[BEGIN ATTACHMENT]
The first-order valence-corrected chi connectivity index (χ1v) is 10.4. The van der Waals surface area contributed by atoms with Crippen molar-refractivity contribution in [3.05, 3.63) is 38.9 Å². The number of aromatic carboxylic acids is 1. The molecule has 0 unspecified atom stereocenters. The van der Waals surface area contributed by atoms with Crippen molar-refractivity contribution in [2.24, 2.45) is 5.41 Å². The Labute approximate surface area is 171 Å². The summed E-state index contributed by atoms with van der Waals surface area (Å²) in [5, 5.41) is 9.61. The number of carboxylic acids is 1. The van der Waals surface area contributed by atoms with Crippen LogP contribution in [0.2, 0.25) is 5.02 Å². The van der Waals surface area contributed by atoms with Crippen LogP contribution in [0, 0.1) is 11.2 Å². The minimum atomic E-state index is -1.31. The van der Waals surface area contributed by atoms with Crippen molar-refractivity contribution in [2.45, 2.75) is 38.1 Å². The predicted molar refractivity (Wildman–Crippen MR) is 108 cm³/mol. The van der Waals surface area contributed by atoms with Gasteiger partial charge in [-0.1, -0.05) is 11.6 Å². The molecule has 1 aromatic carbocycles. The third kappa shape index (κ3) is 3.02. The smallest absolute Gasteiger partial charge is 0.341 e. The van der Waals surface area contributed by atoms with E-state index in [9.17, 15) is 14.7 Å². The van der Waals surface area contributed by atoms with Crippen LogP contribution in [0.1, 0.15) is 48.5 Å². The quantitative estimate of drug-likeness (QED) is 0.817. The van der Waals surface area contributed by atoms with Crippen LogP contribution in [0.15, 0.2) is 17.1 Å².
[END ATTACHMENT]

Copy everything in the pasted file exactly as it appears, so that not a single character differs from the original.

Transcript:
The first-order valence-corrected chi connectivity index (χ1v) is 10.4. The van der Waals surface area contributed by atoms with Crippen molar-refractivity contribution in [3.05, 3.63) is 38.9 Å². The number of aromatic carboxylic acids is 1. The molecule has 0 unspecified atom stereocenters. The van der Waals surface area contributed by atoms with Crippen molar-refractivity contribution in [2.24, 2.45) is 5.41 Å². The Labute approximate surface area is 171 Å². The summed E-state index contributed by atoms with van der Waals surface area (Å²) in [5, 5.41) is 9.61. The number of carboxylic acids is 1. The van der Waals surface area contributed by atoms with Crippen LogP contribution in [0.2, 0.25) is 5.02 Å². The van der Waals surface area contributed by atoms with Crippen LogP contribution in [0, 0.1) is 11.2 Å². The minimum atomic E-state index is -1.31. The van der Waals surface area contributed by atoms with Crippen molar-refractivity contribution in [2.45, 2.75) is 38.1 Å². The predicted molar refractivity (Wildman–Crippen MR) is 108 cm³/mol. The van der Waals surface area contributed by atoms with Gasteiger partial charge in [-0.1, -0.05) is 11.6 Å². The molecule has 1 aromatic carbocycles. The third kappa shape index (κ3) is 3.02. The smallest absolute Gasteiger partial charge is 0.341 e. The van der Waals surface area contributed by atoms with E-state index in [9.17, 15) is 14.7 Å². The van der Waals surface area contributed by atoms with Crippen LogP contribution in [0.1, 0.15) is 48.5 Å². The quantitative estimate of drug-likeness (QED) is 0.817. The van der Waals surface area contributed by atoms with Crippen LogP contribution in [0.15, 0.2) is 17.1 Å².